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The Chesapeake Bay Foundation, a conservation organization with the sole purpose of saving the bay, gave journalists from southern Pennsylvania a first-hand look at the bay from their workboat the Snow Goose. Wochit

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An unbalanced budget and federally mandated requirements are being blamed for a potential tax increase in Springettsbury Township's 2018 budget. 

Township Manager Ben Marchant said the township might investigate the creation of  a designated revenue source to fund Clean Water Act programs. Stormwater clean-up projects are federally mandated, however they are not funded, he explained. 

"We're developing our compliance program, and there's quite a bit that still needs to be done," he said. 

Under a new 2018-23 permit, Springettsbury is being asked to contribute $225,000 to the York County Regional Chesapeake Bay Pollutant Reduction Plan. The reduction plan is being executed by a group of 52 local governments that pool funds to clean up York County waterways that lead to the Chesapeake Bay. 

York County Planning Commission Director Felicia Dell said municipalities were asked to commit $13 million over five years toward the next phase, which is mostly project construction and some project design work. 

The total cost of all projects is $15.6 million, Dell explained. The remaining $2.6 million would be funded through grants, in-kind donations and private funding, she said. 

Only municipalities with an MS4 permit have to complete a reduction plan for pollution. The permit requires municipalities in urbanized areas to improve their stormwater management programs. 

"It’s quite an extensive burden," Marchant said. "Not that it shouldn’t be done. It’s important. But there’s not a revenue source tied to it."

More: Costs expected to spike for York County's Chesapeake Bay cleanup coalition

Stormwater management: Springettsbury Township officials are currently mapping conditions of existing infrastructure, he said. That includes checking recently developed subdivisions for failing or clogged systems.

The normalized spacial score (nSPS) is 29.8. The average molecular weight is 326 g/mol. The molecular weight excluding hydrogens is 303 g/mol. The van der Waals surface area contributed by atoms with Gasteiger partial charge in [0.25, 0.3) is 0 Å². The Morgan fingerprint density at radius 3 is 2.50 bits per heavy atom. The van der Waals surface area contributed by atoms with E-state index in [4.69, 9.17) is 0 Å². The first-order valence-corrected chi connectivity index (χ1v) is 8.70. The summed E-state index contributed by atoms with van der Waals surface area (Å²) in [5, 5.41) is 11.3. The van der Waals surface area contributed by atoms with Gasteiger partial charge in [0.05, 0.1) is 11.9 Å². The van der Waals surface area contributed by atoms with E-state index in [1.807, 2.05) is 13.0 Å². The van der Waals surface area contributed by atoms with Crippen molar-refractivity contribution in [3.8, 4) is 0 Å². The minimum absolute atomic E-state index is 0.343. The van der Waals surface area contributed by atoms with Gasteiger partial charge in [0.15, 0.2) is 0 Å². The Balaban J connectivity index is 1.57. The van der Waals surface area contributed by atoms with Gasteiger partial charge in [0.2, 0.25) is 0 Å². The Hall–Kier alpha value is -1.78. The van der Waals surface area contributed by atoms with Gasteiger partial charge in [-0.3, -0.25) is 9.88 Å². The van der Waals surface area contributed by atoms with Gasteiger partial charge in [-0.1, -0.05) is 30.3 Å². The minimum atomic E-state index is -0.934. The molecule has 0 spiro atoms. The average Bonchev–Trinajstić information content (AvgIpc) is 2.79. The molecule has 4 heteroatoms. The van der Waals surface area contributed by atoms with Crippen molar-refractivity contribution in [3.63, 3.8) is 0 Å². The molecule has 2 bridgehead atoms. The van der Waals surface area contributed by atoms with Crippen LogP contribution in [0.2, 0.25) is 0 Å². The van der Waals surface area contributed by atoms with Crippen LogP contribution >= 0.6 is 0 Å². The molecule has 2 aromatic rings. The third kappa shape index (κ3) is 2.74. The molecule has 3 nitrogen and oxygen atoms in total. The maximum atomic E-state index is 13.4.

"That takes staff resources that we don't have a budget for," Marchant said.

The "trick" is trying to define new hires and staffing levels, he continued. Springettsbury is dealing with a "reduction in staff." 

"That's being back-filled by using outside consultants," he explained. "Once we know what the needs will be long-term, then we can shift back to in-house hiring."

Community development — where program design, studies, mapping and GIS (geographic information system) are vitally important — and public works are areas where new hires are needed most, Marchant said.  

"They're getting a handle on the scope of stormwater management to keep our creeks and our streams clean," he said. 

Budget status: During a recent budget work session, Marchant presented supervisors a review of the past 10 budget cycles. Within that time, he said, supervisors voted to raise local taxes twice. 

The budget is projecting $12.8 million in revenue and $13.8 million in expenditures. Marchant said he will work with board supervisors to decide how the nearly $1 million gap will be filled. 

Marchant said the township also needs to figure out how it is going to pay for new equipment at the York Area United Fire and Rescue station. He estimates that amount to reach $175,000, which is currently not part of the estimated budget. 

The next budget work session is scheduled for 6:30 p.m.  Monday, Nov. 6 at the township's administrative building.   

 

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